- Interview by
- Cal Turner
- Sara Van Horn
In May, representatives for waste pickers across the Global South assembled at United Nations plastic treaty negotiations in Paris to call attention to the environmental impact of their labor — as people who remove toxic plastics from landfills — and underscore their importance in the global economy. They argued for legal authorization as waste pickers, which would allow them more dignity in their positions and recognition of their key role in ending plastic waste. While their labor is crucial, it is often invisible. It also reveals a glaring truth of the contemporary climate: waste flows to the Global South while capital flows to the Global North.
In his new book, Carbon Colonialism: How Rich Countries Export Climate Breakdown, scholar Laurie Parsons investigates the colonial dynamics of wealth and resource extraction that render many aspects of climate change — including vulnerability to drastic flooding — nearly invisible. Carbon Colonialism uncovers the hidden corporate processes through which the Global North outsources its environmental impact to the Global South.
Cal Turner and Sara Van Horn spoke with Parsons for Jacobin about how greenwashing campaigns sidestep meaningful climate mitigation, the effects of wealth on vulnerability to climate change, and what changes to global production could move us closer to a climate-just future.
How do you define carbon colonialism?
I’ve tried to get away from a simple, monolithic definition of carbon colonialism. This same label has been applied to all kinds of processes: it’s been used to talk about carbon outsourcing — where an industry or country moves manufacturing overseas and doesn’t count those emissions in its own statistics — and it’s been used to talk about carbon offsets, which is where you’ve got a polluting company that buys land overseas in order to create a carbon-negative offset against their carbon-intensive industry. You can define these processes separately, or you can ask: What’s the underlying logic of all of them?
Essentially, it’s the exploitation of the environment in such a way that value from the use of that environment flows in one direction and waste flows in the other direction. That’s the system that’s been created over hundreds of years and the root underlying these different forms of carbon colonialism that have proliferated recently.
In the book, you talk about greenwashing, which is a hot topic right now in environmentalist spaces. Could you talk about how greenwashing works to subjugate the Global South to the PR campaigns of the Global North?
On the state level, greenwashing means the way that we continue to treat any land outside of the borders of the nation as if it doesn’t matter in the same way. To this day, international climate agreements are all based around this idea that the border is the fundamental unit of our global society. All the ways we count our environmental impact depend on these borders, which is a system that benefits very wealthy countries, like the United States, the UK, and those in Europe, because they import the goods that they want while leaving their waste at the margins of the global system of production.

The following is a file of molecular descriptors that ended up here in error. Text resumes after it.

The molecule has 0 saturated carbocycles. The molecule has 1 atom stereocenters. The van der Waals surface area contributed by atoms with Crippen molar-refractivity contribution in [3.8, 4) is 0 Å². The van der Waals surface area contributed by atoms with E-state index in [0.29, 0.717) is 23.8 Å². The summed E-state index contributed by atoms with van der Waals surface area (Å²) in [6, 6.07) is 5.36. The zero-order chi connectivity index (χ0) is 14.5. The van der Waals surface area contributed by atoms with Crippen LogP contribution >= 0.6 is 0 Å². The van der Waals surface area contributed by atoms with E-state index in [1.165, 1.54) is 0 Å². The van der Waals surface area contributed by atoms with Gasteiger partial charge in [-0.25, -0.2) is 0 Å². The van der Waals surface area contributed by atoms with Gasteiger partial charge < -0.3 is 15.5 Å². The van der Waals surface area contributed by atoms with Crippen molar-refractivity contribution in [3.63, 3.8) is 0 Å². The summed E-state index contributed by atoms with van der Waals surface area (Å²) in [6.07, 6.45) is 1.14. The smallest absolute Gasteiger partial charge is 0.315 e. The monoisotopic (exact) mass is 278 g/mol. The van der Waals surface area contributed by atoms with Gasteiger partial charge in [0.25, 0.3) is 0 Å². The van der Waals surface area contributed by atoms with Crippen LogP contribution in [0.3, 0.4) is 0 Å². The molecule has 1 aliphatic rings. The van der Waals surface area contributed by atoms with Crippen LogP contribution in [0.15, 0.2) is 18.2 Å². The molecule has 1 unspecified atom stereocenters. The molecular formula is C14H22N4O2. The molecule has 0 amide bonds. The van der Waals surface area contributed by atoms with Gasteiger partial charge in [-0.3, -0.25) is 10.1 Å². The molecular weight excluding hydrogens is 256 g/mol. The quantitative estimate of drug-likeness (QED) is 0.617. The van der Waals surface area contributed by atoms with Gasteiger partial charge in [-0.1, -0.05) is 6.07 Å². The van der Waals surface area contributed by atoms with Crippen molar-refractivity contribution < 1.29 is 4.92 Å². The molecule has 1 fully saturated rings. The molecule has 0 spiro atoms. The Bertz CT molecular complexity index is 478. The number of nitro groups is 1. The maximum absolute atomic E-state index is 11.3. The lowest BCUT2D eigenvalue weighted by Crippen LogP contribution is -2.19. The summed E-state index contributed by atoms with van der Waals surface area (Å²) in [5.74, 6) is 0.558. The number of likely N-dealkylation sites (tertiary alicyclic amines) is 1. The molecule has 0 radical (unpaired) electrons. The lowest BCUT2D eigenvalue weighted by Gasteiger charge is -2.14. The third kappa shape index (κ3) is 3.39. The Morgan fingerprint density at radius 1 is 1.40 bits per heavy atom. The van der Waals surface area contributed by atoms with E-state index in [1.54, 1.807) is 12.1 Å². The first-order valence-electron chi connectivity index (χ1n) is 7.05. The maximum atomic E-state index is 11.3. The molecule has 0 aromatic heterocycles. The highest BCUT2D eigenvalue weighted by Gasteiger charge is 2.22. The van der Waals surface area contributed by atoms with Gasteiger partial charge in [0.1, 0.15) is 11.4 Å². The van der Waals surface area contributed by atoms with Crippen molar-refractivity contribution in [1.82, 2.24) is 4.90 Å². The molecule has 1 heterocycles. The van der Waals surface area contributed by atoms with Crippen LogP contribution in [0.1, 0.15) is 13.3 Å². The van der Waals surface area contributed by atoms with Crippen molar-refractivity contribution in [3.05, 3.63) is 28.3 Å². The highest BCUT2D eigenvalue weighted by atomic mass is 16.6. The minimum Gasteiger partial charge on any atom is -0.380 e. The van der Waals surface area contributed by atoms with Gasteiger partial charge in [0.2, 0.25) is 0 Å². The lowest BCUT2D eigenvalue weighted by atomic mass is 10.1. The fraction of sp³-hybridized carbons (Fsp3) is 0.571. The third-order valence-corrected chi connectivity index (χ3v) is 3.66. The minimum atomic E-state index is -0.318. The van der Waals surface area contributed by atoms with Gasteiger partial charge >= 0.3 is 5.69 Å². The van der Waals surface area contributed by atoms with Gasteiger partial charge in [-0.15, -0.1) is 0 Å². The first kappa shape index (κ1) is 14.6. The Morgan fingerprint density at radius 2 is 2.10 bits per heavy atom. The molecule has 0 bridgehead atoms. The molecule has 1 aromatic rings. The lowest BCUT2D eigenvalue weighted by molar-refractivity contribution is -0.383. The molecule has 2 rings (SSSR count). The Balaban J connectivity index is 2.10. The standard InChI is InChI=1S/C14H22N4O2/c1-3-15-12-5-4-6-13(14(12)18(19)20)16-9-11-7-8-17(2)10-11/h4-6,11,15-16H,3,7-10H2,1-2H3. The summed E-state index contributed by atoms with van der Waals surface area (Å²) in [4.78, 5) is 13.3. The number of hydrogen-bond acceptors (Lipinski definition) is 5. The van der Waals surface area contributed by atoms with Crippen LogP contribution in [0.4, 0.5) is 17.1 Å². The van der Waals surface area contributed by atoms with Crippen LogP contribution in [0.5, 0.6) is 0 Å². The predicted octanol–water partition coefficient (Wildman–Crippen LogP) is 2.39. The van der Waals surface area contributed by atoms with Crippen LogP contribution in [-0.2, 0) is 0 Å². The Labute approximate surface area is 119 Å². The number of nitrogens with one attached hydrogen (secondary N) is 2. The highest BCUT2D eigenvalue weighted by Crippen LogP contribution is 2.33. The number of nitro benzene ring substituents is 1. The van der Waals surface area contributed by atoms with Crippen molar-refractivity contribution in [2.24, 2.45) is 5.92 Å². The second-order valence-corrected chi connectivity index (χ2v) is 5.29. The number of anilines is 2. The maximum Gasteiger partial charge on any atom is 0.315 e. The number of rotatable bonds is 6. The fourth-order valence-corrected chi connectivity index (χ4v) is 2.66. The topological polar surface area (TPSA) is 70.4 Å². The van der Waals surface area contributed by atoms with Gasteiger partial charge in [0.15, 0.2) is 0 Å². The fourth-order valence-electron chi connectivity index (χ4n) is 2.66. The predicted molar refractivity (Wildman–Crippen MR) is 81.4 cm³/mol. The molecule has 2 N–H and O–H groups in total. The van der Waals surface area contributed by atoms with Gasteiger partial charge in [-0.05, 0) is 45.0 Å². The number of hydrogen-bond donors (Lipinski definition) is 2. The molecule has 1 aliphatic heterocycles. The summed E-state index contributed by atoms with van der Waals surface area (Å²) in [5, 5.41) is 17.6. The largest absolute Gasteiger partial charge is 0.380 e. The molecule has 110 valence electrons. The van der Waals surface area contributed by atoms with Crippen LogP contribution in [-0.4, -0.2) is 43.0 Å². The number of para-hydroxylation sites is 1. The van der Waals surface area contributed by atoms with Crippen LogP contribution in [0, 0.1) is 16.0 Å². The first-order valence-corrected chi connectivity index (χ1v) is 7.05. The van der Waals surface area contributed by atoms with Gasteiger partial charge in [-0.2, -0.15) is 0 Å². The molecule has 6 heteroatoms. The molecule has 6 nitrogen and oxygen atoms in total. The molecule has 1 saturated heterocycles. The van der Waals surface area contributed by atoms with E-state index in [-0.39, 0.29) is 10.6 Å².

Then there’s corporate greenwashing. One of the things that I find fascinating about corporate greenwashing is that it is not a new thing. The history of corporate greenwashing goes back almost to the first big wave of environmental concern in the 1960s. Back then, with the initial awareness of what our global economy was doing to the environment, people naturally said, “We’ve got to do something about this.” Yet the first people to jump on that bandwagon were major corporations. For example, Coca Cola made a “bottle for the age of ecology” — but it was the same bottle, just presented differently.
We’re talking about a history of sixty or seventy years of greenwashing. This is not a phenomenon that you can separate from commerce and corporate behavior. It’s par for the course for a lot of commercial products to make claims that are not easy to disprove.
Could you talk about outsourcing and the length of supply chains in the contemporary economy? What do these mean for carbon colonialism?
In the late twentieth century, global supply chains began to expand, intensify, and get more complex. The key drivers were the growth in the capacity of mobile telephony and communication, which meant you could organize production across very long distances, and the growth of container logistics. Rather than trading completed goods, they began to actually expand the factory itself across countries and across borders: one part of factory production happens in one country, another part of factory production happens in another country, another part might happen in a third country.